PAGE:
Cross-Matched Time Fuse Hot-Glued into the Bottom of Shell Casing
Cross-Matched Time Fuse Hot-Glued into the Bottom of Shell Casing

Then I add another bead of hot-glue around the outside of the time fuse to really seal the lift gasses out of the shell when it is launched.

Time Fuses Sealed on the Outside of the Plastic Shell Cans
Time Fuses Sealed on the Outside of the Plastic Shell Cans

I fill the holes and recesses in the casing caps with hot-glue now.

Recesses in Shell Casing Caps Filled with Hot-Glue
Recesses in Shell Casing Caps Filled with Hot-Glue

Making and Testing High-Powered Black Powder included several different ways of making and granulating black powder. In the following step, either granulated BP or BP coated on rice hulls may be used. Either commercial or homemade black powder would be suitable.

I fill the bottom of the shell can with BP coated rice hulls up to the level of the tip of the time fuse.

Bottom of Shell Casing Filled with Black Powder on Rice Hulls
Bottom of Shell Casing Filled with Black Powder on Rice Hulls

Then I cut a circle out of cheap tissue paper and press it down on top of the black powder charge. A small paper cup, with the sides slit with scissors, is the perfect size for pushing the tissue paper down into the plastic can.

Pushing Circles of Tissue Paper into Plastic Shell Casings
Pushing Circles of Tissue Paper into Plastic Shell Casings

Then it is a simple matter of filling the shell casings with stars or flying fish fuse, up to a level which will allow the caps to be glued on.

Shell Casings Filled with  Flying Fish Fuse and Round Stars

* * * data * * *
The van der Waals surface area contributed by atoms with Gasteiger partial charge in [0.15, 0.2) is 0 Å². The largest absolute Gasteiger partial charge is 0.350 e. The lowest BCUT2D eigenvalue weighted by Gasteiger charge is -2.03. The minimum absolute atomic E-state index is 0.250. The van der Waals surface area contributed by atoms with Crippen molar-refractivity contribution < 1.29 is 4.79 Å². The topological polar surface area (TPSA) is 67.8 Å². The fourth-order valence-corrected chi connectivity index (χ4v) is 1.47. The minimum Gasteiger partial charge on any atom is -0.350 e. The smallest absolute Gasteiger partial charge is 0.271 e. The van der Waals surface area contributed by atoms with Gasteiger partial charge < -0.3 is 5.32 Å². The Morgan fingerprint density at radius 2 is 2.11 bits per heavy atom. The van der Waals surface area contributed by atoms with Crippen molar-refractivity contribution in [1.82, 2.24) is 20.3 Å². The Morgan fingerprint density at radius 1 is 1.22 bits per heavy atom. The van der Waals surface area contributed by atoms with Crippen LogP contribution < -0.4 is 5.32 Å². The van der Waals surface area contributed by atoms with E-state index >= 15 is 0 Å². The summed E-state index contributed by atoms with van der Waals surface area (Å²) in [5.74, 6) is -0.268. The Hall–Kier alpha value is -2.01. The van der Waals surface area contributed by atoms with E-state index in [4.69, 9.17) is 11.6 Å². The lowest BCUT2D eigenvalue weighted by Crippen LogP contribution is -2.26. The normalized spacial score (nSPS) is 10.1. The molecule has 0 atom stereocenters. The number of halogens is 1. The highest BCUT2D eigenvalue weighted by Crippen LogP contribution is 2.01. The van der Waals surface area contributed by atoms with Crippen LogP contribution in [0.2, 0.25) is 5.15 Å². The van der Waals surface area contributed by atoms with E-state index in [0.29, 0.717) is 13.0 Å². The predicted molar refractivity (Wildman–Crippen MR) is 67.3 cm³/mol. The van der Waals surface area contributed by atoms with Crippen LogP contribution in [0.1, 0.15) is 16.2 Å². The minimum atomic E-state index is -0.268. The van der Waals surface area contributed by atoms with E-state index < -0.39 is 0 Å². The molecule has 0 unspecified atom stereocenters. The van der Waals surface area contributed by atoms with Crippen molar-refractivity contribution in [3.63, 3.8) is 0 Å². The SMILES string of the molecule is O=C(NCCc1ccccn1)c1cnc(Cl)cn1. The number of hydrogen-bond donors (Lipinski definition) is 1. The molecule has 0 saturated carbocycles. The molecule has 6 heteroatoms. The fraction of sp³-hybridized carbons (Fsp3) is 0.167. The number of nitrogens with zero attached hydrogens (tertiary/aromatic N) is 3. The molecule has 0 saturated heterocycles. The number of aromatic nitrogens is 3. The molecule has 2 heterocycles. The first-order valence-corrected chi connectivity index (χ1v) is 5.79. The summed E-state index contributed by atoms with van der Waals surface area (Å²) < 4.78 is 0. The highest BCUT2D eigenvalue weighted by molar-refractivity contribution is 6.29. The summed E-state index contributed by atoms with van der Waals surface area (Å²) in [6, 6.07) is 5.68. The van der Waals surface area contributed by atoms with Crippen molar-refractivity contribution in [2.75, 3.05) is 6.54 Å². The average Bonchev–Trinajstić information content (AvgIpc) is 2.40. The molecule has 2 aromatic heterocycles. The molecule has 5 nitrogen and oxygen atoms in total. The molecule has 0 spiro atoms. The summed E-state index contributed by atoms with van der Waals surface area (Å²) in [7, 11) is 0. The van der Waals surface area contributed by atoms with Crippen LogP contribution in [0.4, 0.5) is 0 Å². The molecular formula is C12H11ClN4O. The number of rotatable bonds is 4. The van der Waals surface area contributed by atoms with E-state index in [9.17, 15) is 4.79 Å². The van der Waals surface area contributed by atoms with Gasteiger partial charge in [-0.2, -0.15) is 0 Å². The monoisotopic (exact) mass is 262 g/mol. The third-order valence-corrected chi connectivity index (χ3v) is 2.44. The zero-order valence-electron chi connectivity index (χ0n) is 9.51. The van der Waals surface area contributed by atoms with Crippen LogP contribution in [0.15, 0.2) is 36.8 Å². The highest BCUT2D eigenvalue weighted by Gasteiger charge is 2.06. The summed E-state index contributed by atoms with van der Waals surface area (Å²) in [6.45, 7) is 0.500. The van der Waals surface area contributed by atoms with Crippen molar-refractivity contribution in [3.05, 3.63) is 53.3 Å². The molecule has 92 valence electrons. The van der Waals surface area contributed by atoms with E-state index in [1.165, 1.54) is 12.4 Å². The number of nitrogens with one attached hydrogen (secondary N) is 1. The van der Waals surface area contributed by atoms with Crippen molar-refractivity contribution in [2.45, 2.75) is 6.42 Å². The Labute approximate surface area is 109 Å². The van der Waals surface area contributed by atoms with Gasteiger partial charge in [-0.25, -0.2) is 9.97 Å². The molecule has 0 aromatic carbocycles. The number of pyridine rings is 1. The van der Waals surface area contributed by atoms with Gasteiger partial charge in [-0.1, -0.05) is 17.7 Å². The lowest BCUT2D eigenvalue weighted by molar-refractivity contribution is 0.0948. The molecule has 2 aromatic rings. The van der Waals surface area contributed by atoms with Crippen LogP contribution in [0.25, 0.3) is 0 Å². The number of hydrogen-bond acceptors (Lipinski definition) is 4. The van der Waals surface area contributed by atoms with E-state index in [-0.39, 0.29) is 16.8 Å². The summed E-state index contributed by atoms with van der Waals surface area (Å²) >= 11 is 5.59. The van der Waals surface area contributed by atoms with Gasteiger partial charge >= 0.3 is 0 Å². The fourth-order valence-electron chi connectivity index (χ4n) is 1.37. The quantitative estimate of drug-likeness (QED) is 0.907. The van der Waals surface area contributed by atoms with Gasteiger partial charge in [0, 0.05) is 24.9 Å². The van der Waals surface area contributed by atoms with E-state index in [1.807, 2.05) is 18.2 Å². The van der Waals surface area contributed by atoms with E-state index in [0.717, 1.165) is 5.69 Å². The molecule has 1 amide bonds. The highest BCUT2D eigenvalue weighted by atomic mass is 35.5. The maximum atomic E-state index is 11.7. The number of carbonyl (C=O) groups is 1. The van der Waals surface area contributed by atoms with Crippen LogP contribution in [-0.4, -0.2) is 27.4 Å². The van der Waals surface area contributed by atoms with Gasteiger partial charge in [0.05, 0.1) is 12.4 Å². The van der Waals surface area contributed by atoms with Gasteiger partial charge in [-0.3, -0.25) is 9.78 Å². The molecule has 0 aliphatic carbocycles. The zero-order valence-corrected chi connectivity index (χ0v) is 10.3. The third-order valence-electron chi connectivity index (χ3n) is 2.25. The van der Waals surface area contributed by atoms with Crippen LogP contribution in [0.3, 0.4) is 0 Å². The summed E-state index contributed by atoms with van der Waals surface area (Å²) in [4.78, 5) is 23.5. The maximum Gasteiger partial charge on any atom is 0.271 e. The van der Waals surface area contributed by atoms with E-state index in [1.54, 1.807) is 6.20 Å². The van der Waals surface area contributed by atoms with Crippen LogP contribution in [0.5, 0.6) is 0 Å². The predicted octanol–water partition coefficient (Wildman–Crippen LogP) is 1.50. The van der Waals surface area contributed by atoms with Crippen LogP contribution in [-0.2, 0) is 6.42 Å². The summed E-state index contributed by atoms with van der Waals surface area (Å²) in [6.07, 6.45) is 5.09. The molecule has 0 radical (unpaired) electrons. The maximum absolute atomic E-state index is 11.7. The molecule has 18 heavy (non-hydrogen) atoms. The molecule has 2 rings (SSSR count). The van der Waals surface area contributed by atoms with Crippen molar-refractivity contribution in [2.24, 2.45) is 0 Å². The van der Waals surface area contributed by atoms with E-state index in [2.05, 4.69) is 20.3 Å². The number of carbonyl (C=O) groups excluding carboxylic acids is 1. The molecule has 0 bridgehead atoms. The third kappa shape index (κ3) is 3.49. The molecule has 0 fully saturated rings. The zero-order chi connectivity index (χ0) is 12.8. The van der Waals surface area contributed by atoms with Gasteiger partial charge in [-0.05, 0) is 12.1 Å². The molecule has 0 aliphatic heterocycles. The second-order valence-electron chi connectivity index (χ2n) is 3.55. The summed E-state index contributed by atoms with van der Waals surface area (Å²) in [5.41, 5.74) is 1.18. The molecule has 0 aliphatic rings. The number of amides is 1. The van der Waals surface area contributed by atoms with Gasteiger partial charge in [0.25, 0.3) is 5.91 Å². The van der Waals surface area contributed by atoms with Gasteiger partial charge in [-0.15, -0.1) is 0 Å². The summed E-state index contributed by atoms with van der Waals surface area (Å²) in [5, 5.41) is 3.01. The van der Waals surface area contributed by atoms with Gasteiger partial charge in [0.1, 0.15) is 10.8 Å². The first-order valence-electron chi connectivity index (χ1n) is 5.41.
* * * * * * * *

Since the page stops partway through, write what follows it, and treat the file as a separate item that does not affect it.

Shell Casings Filled with Flying Fish Fuse and Round Stars

Note: In some of these photos, I've temporarily taped the fused end of the shells that I'm working on onto the open end of empty casings so that the shell will stand upright during construction.

Next simply glue on the shell caps with PVC plumbing cement or thickened methylene chloride. I also further secure the cap on with a layer of masking tape.

Cap of Plastic Shell Casing Glued and Taped in Place
Cap of Plastic Shell Casing Glued and Taped in Place

The outside end of the time fuse is now split with a razor blade, and cross-matching is inserted and tied in place.

Time-Fuse, Split and Cross-Matched
Time-Fuse, Split and Cross-Matched


Lifting and Leadering the Shells


I'll be shooting these babies out of a 2-1/2-inch HDPE mortar that I own. It's the smallest one that I have that these shells will fit into, and they will be a slightly loose fit.

I weigh out 1/2-ounce of 2FA lift powder for each shell. Fg or FFg commercial sporting black powder could also be used.